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Chapter 4: Plate F-14

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BURKE AND HAMILTON RIVERS, QUEENSLAND, AUSTRALIA

Plate F-14 Map
Plate F-14 Map

The portions of the Burke and Hamilton Rivers shown on this Landsat image are typical of the low-gradient multichannel alluvial systems that are common in southwestern Queensland, Australia (Rust, 1981). This region of 1.3 million km2 is known as the "Channel Country" (Figure F-14.1). Channel Country stream systems are characterized by extremely low gradients and clay substrates. Tributaries are organized locally into high-density networks on the relatively impermeable soils (Figure F-14.2). The image shows an area where rivers emerge from highlands surrounding the Lake Eyre drainage basin. The highlands are semiarid to seasonal humid tropical, reaching 50 cm annual rainfall in the Great Dividing Range east of this scene. Rainfall in the headwaters occurs predominantly during the summer monsoon season. The streams are ephemeral, flowing only in discrete flood seasons that are separated by long droughts. Between flows, stagnant water is retained in the deeper channel reaches. Such waterholes are critical elements in the ecosystem and in the grazing economy.

The Burke, Hamilton, and other Channel Country rivers flow toward Lake Eyre, a playa covering 9200 km2 in the driest part of Australia. Lake Eyre can be as much as 17 m below sea level and receives a mean annual rainfall of less than 10 cm. The Landsat scene is approximately 600 km northeast and upstream of Lake Eyre, in a region with 25 cm mean annual precipitation. The Channel Country rivers lose water through evaporation and infiltration as they flow toward Lake Eyre. Lake Eyre justifies its name only during exceptionally wet periods. In this century, the lake filled briefly in 1949-1950 and more extensively in 1973-1978. The relatively high river flows that sustained the lake in the middle 1970s probably were the result of global climatic aberrations, which affected the monsoonal patterns over the highlands.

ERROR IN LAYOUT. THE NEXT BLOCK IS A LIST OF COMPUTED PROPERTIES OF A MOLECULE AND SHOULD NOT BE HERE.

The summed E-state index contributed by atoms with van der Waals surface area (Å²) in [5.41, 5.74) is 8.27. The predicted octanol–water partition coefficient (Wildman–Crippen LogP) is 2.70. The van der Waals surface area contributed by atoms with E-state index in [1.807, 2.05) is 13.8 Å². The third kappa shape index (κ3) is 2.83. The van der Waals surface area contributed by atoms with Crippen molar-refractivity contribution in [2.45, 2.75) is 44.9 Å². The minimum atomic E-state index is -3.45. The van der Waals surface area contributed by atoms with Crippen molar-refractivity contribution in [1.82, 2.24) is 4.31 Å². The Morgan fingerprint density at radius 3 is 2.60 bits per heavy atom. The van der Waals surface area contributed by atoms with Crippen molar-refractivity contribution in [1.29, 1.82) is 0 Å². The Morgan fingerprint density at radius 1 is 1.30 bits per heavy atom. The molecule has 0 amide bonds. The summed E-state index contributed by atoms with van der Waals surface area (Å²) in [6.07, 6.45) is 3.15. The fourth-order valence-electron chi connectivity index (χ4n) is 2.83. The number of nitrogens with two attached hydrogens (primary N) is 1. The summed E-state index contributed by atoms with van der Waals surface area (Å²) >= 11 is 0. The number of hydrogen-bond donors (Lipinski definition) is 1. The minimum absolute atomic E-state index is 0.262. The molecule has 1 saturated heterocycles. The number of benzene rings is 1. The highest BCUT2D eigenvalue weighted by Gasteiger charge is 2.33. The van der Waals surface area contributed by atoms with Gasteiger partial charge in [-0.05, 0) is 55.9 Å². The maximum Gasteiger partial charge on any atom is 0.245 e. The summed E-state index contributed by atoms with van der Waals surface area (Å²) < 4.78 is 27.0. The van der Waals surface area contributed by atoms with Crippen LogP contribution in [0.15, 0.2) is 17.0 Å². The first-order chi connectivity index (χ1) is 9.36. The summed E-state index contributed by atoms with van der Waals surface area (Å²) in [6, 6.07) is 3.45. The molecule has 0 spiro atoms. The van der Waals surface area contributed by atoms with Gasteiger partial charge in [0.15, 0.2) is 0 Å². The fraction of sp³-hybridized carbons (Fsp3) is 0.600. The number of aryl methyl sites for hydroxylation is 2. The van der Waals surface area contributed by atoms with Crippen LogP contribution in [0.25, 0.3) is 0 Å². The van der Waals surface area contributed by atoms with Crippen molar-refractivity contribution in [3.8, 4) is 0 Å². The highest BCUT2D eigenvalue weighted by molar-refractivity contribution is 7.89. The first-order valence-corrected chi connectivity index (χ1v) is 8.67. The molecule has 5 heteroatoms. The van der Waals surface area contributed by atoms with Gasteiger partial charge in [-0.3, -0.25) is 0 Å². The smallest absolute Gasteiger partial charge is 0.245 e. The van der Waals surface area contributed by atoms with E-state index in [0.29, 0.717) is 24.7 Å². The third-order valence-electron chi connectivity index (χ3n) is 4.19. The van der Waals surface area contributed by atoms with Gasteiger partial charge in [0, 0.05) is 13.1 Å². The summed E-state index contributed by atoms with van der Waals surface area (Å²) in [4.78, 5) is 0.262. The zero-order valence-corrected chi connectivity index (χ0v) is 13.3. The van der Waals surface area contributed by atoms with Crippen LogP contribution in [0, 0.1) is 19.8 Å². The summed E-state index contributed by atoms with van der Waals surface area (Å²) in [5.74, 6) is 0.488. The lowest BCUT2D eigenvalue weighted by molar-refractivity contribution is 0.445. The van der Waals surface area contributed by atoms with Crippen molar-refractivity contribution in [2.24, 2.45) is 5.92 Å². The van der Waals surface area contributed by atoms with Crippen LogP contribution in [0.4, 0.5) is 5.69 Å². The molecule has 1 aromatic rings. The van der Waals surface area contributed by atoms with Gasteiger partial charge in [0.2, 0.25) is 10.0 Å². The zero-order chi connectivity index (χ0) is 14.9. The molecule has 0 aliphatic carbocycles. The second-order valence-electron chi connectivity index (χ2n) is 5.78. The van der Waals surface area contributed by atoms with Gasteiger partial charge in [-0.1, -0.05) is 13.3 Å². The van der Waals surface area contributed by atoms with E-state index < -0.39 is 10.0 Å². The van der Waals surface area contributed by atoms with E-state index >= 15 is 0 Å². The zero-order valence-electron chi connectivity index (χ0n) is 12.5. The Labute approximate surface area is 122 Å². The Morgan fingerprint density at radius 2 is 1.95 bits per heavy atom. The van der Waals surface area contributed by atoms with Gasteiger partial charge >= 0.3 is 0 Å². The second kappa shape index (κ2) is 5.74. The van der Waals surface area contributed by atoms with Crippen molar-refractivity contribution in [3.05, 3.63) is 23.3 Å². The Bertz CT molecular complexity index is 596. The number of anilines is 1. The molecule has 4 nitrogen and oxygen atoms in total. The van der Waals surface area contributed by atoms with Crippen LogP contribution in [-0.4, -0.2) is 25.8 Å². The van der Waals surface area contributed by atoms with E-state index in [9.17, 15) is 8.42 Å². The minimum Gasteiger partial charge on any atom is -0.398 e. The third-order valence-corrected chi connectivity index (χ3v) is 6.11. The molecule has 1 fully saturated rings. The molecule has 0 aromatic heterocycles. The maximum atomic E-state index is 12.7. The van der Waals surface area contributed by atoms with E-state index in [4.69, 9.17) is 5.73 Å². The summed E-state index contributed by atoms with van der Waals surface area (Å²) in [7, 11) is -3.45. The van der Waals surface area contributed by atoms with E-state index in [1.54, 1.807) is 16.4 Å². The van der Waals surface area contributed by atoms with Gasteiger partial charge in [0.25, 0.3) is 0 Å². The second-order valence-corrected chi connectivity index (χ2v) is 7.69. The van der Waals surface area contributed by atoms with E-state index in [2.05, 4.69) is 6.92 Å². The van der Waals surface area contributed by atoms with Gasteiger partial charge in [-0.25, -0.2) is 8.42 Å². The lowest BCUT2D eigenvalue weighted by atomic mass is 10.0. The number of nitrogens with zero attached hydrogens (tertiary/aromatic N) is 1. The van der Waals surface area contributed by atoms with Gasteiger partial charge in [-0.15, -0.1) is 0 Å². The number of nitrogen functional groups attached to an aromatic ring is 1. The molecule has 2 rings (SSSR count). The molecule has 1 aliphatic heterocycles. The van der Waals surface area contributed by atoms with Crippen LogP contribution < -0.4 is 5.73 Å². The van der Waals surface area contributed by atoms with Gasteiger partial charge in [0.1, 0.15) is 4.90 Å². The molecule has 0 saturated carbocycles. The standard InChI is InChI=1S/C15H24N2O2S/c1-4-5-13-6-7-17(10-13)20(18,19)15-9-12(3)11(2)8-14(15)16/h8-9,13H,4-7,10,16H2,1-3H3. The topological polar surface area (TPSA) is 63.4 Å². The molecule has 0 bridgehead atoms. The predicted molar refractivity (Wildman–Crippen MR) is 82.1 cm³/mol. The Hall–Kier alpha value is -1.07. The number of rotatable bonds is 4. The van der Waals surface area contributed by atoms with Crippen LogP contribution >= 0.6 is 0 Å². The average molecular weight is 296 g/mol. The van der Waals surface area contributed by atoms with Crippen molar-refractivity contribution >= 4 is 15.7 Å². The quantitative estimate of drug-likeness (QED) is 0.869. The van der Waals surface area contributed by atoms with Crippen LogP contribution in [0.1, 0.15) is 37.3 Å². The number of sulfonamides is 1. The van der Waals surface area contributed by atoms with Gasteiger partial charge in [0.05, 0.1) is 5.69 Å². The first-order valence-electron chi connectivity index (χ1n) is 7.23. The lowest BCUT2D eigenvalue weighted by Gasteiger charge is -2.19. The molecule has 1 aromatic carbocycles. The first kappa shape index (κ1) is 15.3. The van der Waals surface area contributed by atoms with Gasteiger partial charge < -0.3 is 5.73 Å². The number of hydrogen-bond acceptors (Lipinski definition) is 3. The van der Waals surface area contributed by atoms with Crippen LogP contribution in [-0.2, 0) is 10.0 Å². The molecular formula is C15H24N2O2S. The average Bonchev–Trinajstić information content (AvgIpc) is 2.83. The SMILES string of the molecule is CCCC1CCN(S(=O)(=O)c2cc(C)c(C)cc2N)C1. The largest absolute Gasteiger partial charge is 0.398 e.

Figure F-14.1 Figure F-14.2
Figure F-14.1 Figure F-14.2

The multichannel systems of the Burke and Hamilton Rivers include sinuous larger elements and a reticulate network of relatively straight short segments. The latter are related to dessication cracks that develop in the abundant swelling clay that is transported by the rivers. Channel migration in these anastomosing systems occurs mainly by avulsion, rather than by gradual migration as in meandering systems. Figure F-14.3 is a low-altitude aerial photograph of the reticulate pattern in the Hamilton River drainage.

The Burke River drains a large portion of the southern Isa Highlands, which are underlain by Precambrian crystalline rocks. The highlands include considerable areas 300 to 600 m in elevation. The Hamilton River drains much less of the highlands, which may account for the fact that it does not show a large fan as it emerges from the higher country to the north. In contrast, the Burke River has an immense low-gradient fan, which displays braided paleochannels.

Figure F-14.3 Figure F-14.4
Figure F-14.3 Figure F-14.4

Augering by Australian geologists has revealed that the surficial clay emplaced by western Queensland streams constitutes a thin sheet less than 5 m thick. The clay is regionally underlain by a sand sheet that was deposited by relict braided streams (Veveers and Rundle, 1979). Thus, a major shift occurred in the fluvial regimen for Channel Country rivers. An older braided system emplaced sandy braid bars, and this system was altered to one characterized by anastomosing sinuous channels that covered the relict braids with overbank muds. Figure F-14.4 is a low-altitude aerial photograph showing the anastomosing channels and relict braid bars of the Burke River system.

Climatic change appears to be the most likely explanation for the pattern metamorphosis of the Channel Country rivers. The mud veneer could be associated with a shift from relatively wetter conditions in the Early Holocene, 7000 to 5000 years B. P., to relatively drier conditions at present. The system is still in adjustment because the relict braid bars continue to influence the modern fluvial system. Smaller anastomosing channels flow as underfit streams within the larger relict braided channels Landsat 30170-23570-B, August 22, 1978.

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